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Tuesday, 8 October, 2002, 13:01 GMT 14:01 UK
Can tragedy change Senegal?
Dakar cemetery for Joola victims
Many corpses have not been found

Former BBC Dakar correspondent Joseph Winter was in Senegal when the Joola ferry sank, with the loss of 1,000 lives and considers its effects.

The whole of Senegal was profoundly shocked by the recent ferry disaster, which claimed around 1,000 lives, many of them schoolchildren and students.

President Abdoulaye Wade has urged the entire population to change their behaviour and attitudes but this will not be easy.

The vices at the heart of this catastrophe are based in our relaxed attitudes

President Wade
While a violent tropical storm was the immediate cause of the sinking of the Joola ferry, human shortcomings greatly increased the number of deaths.

First, the boat was designed to hold either 550 or 800 people, depending on different versions but over 1,000 were on board.

Second, although the ship capsized at 2330 local time, rescue efforts were not mobilised until 0800 the next morning.

The people who were supposed to be on duty overnight at Dakar's port and the Air-Sea Rescue service were nowhere to be seen.

Hard change

One survivor who clung onto a piece of wood for nine hours said that even if help had arrived two hours earlier, the four other people who had shared the wood with him would also have been rescued.

If rescue efforts had begun at midnight when the absence of a routine log-in call from the Joola's captain should have sounded alarms, hundreds of lives might have been saved.

The upturned hull of the Joola
Rescue operations did not start for eight hours

Mr Wade has said that those responsible will be severely dealt with but he has admitted that such laxness is all too common and must now be changed.

"We all have to look deeply at ourselves because the vices at the heart of this catastrophe are based in our relaxed attitudes, our lack of rigour, irresponsibility and even greed when we tolerate situations which we know are dangerous simply because we can profit from them."

The president was elected on a platform of "change" in 2000 but changing the behaviour of an entire nation will take some doing.

Catching civil servants at their desks in Dakar can seem like an impossible task.

The week-end often incorporates both Monday and Friday, while lunch breaks frequently last until the office closes.

Of course, most people do not hold the lives of 1,000 people in their hands but if everyone treats actually turning up for work as an optional extra, the chances are that those in key posts will follow suit.


Music superstar Youssou Ndour has set an example by closing his Thiossane nightclub until it is visited by safety inspectors, who should also specify how many people can safely dance under its flashing lights.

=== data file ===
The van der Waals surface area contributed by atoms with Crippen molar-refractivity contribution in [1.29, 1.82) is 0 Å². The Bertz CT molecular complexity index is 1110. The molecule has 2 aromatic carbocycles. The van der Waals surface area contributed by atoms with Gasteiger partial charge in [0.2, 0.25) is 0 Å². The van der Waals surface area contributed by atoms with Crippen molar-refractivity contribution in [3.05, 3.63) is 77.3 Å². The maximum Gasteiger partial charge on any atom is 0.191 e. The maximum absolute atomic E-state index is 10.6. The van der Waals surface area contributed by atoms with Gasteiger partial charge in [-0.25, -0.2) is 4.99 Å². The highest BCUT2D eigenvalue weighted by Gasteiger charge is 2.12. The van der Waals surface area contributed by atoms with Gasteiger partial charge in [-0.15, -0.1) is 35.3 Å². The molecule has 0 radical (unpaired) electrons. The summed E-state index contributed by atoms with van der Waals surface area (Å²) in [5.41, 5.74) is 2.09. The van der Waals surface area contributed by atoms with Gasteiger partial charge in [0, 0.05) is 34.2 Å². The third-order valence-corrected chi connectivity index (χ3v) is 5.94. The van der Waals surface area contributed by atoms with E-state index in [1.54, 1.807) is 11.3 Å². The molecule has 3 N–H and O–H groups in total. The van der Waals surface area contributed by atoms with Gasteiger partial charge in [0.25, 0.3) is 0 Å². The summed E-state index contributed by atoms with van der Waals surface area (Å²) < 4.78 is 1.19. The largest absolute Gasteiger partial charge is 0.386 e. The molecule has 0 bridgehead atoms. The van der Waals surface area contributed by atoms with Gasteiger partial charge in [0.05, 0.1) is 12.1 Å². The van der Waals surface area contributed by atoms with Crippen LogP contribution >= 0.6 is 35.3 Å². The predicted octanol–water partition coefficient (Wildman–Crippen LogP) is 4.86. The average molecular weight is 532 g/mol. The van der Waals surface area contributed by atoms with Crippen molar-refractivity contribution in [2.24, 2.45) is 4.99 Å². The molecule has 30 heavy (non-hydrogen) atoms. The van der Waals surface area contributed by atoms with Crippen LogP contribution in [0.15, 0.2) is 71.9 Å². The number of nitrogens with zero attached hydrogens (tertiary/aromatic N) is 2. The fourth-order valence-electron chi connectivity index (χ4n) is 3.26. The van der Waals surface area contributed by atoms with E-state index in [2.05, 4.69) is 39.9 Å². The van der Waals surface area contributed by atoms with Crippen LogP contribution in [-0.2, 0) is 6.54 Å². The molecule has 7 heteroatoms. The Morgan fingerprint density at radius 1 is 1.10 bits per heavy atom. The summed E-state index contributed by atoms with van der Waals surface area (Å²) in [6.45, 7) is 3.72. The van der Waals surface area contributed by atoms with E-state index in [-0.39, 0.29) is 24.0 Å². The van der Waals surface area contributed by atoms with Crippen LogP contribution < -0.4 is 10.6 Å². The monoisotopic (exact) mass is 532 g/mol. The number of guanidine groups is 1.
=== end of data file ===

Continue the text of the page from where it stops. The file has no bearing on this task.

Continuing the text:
Police have cracked down on overloading in Dakar's notoriously unsafe "car rapides" (minibus taxis) but will this last or will a few bribes soon mean a return to business as normal?

Youssou Ndour
Youssou Ndour is leading by example

But friends and relatives are the key to getting anything done in Senegal.

If you know the right people, you can do whatever you want, if not, be prepared to wait an eternity or pay a bribe.

I was reminded of this before I had even left the airport - two weeks before the Joola sank.

I happened to meet an old friend working there, who got his colleagues on the customs desk to wave me through without the usual hassles and requests for cash.

This was most welcome at the time but looking back, drug smugglers, arms dealers and money launderers presumably use such connections to avoid detection.

Unofficial methods

As a relative newcomer to the presidency, Mr Wade has more freedom to usher in change than members of the "ancien regime".

The resignation of two cabinet ministers and the harsh tone of his speech - especially his criticism of the army which ran the Joola - would have been unthinkable if the disaster had occurred under the Socialist Party administration which ruled Senegal for 40 years.

A relative weeps after viewing photos of the dead
All Senegalese were profoundly shocked

But while some people may be wary of using their acquaintances to avoid paying for ferry tickets, this is likely to be more due to fear of being caught up in another tragedy than out of a new desire to obey the rules.

If Mr Wade is serious about changing Senegal, he must first ensure that civil servants, over whom he has more control, both obey and enforce the regulations.

If this happens, there will be less need for Senegalese to resort to their unofficial methods of getting things done.

Otherwise, his fine soul-searching speech to the nation will have been just rhetoric and many nightclubs, buildings, aeroplanes and taxis, not to mention the new ferries he has promised, will be disasters waiting to happen.

Key stories


See also:

02 Oct 02 | Africa
20 Mar 00 | Africa
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